The Freedom Alliance
The first of three op eds by David Brooks that touch on education:
I've also been in touch with people at Teach for America. The line in the federal budget that helps pay for their work qualifies as an earmark, so they face an $18 million cut and the loss of 400 teachers.
It seems that as long as there is a budget crisis, I'll never be lonely. But I have to say, many of these great people are suffering under a misimpression. They assume that if they can only persuade enough people that their programs are producing tremendous results then they will be spared from the budget ax.
They are wrong about that. The coming budget cuts have nothing to do with merit. They have to do with the inexorable logic of mathematics…
..The greatest pressure comes from entitlements. Spending on Medicare, Medicaid, Social Security and interest on the debt has now risen to 47 percent of the budget. In nine years, entitlements are estimated to consume 64 percent of the budget, according to the invaluable folks at the Committee for a Responsible Federal Budget. By 2030, they are projected consume 70 percent of the budget.
When you throw in other politically untouchable programs, like Veterans Affairs, you arrive at a situation in which a vast majority of the budget is off limits to politicians who are trying to control debt. All cuts must, therefore, be made in the tiny sliver of the budget where the most valuable programs reside and where the most important investments in our future are made.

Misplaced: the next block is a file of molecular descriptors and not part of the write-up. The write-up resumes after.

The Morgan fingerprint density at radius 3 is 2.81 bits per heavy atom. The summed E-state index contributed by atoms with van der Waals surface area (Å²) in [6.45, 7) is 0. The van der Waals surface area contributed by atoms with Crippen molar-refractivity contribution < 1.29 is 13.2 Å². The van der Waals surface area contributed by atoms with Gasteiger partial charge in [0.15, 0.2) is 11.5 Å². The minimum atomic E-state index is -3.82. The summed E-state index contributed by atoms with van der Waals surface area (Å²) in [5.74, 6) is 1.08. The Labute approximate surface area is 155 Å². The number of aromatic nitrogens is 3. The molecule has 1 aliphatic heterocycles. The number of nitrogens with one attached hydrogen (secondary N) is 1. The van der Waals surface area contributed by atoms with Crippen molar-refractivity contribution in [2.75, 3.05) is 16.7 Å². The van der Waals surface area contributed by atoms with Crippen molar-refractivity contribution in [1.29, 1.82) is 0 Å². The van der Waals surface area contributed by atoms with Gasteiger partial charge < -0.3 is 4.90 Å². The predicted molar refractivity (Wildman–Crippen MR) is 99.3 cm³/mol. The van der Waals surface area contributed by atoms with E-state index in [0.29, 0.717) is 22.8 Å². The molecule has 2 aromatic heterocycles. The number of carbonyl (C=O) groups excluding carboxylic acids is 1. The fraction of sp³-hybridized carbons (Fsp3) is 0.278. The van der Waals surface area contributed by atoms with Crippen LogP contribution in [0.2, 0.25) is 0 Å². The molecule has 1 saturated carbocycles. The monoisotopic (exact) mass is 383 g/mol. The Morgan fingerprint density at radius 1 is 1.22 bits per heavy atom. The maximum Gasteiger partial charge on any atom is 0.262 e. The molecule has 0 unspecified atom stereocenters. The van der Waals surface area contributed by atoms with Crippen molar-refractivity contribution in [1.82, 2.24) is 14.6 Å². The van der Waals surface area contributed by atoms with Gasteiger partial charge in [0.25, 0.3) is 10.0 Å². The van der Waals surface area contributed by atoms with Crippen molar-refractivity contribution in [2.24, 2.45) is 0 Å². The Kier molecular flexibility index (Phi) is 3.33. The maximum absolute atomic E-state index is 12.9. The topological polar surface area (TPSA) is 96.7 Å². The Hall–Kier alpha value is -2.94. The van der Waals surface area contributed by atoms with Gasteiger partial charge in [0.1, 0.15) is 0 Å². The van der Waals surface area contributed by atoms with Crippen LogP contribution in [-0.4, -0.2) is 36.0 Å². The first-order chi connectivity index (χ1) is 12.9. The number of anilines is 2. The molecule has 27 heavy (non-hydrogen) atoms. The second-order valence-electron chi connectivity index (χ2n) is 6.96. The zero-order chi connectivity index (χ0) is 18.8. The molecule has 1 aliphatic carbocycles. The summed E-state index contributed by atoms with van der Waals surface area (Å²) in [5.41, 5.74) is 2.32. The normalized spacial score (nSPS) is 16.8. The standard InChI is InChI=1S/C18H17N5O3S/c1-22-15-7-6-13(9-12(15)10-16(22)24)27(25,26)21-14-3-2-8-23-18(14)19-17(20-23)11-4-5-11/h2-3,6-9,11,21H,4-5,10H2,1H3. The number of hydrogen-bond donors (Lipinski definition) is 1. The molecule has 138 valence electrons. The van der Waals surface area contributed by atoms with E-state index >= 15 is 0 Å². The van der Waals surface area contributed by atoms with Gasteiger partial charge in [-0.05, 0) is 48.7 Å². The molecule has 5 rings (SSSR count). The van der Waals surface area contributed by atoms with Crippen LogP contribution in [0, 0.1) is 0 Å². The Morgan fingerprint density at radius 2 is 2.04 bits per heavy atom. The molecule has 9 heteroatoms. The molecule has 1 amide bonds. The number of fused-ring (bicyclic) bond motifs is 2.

…The implication is this: If people who care about this or that domestic program fight alone, hoping that their own program will be spared, then they will all perish alone. If they have any chance of continuing their work, they will have to band together and fight their common enemy, the inexorable growth of entitlement spending.
The foreign aid people, the scientific research people, the education people, the antipoverty people and many others have to form a humane alliance. They have to go on offense. They have to embrace plans to slow the growth of Medicare, to reform Social Security and to reform the tax code to foster growth and produce more revenue.
Specifically, they have to get behind an effort now being hatched by a group of courageous senators: Saxby Chambliss, Mark Warner, Tom Coburn, Dick Durbin, Mike Crapo and Kent Conrad. These public heroes have been leading an effort to write up the Simpson-Bowles deficit commission report as legislation to serve as the beginning for a serious effort to get our house in order. They've been meeting with 20 to 40 of their colleagues to push this along. It's not always the most famous senators that are involved in this effort. It's the midranking and junior ones who are willing to risk political ire to save the republic.
They need a popular movement mobilized behind them. They need an activist alliance so that party leaders and the White House can see a politically viable way forward.
It's not only about debt; it's about freedom. It's about whether we get to make budget choices or whether we have our lives dictated by the inexorable growth of programs beyond our control.
February 10, 2011